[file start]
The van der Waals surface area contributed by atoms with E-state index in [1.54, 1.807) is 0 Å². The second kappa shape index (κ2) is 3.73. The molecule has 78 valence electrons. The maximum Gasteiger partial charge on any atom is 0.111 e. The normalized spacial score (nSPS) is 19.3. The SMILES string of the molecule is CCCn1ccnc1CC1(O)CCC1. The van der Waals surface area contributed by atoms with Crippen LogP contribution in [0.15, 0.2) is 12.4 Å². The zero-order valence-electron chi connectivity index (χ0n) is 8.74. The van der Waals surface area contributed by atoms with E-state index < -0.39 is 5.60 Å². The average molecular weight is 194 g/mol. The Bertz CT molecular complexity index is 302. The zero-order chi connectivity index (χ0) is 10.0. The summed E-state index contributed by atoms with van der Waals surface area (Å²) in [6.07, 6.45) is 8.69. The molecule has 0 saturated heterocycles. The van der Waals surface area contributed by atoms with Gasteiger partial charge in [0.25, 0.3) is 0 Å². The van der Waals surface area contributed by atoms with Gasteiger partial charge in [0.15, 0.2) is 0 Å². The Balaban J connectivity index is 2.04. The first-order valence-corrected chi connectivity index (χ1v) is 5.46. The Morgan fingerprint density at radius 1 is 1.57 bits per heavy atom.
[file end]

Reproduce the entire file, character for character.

The van der Waals surface area contributed by atoms with E-state index in [1.54, 1.807) is 0 Å². The second kappa shape index (κ2) is 3.73. The molecule has 78 valence electrons. The maximum Gasteiger partial charge on any atom is 0.111 e. The normalized spacial score (nSPS) is 19.3. The SMILES string of the molecule is CCCn1ccnc1CC1(O)CCC1. The van der Waals surface area contributed by atoms with Crippen LogP contribution in [0.15, 0.2) is 12.4 Å². The zero-order valence-electron chi connectivity index (χ0n) is 8.74. The van der Waals surface area contributed by atoms with E-state index < -0.39 is 5.60 Å². The average molecular weight is 194 g/mol. The Bertz CT molecular complexity index is 302. The zero-order chi connectivity index (χ0) is 10.0. The summed E-state index contributed by atoms with van der Waals surface area (Å²) in [6.07, 6.45) is 8.69. The molecule has 0 saturated heterocycles. The van der Waals surface area contributed by atoms with Gasteiger partial charge in [0.25, 0.3) is 0 Å². The van der Waals surface area contributed by atoms with Gasteiger partial charge in [0.15, 0.2) is 0 Å². The Balaban J connectivity index is 2.04. The first-order valence-corrected chi connectivity index (χ1v) is 5.46. The Morgan fingerprint density at radius 1 is 1.57 bits per heavy atom.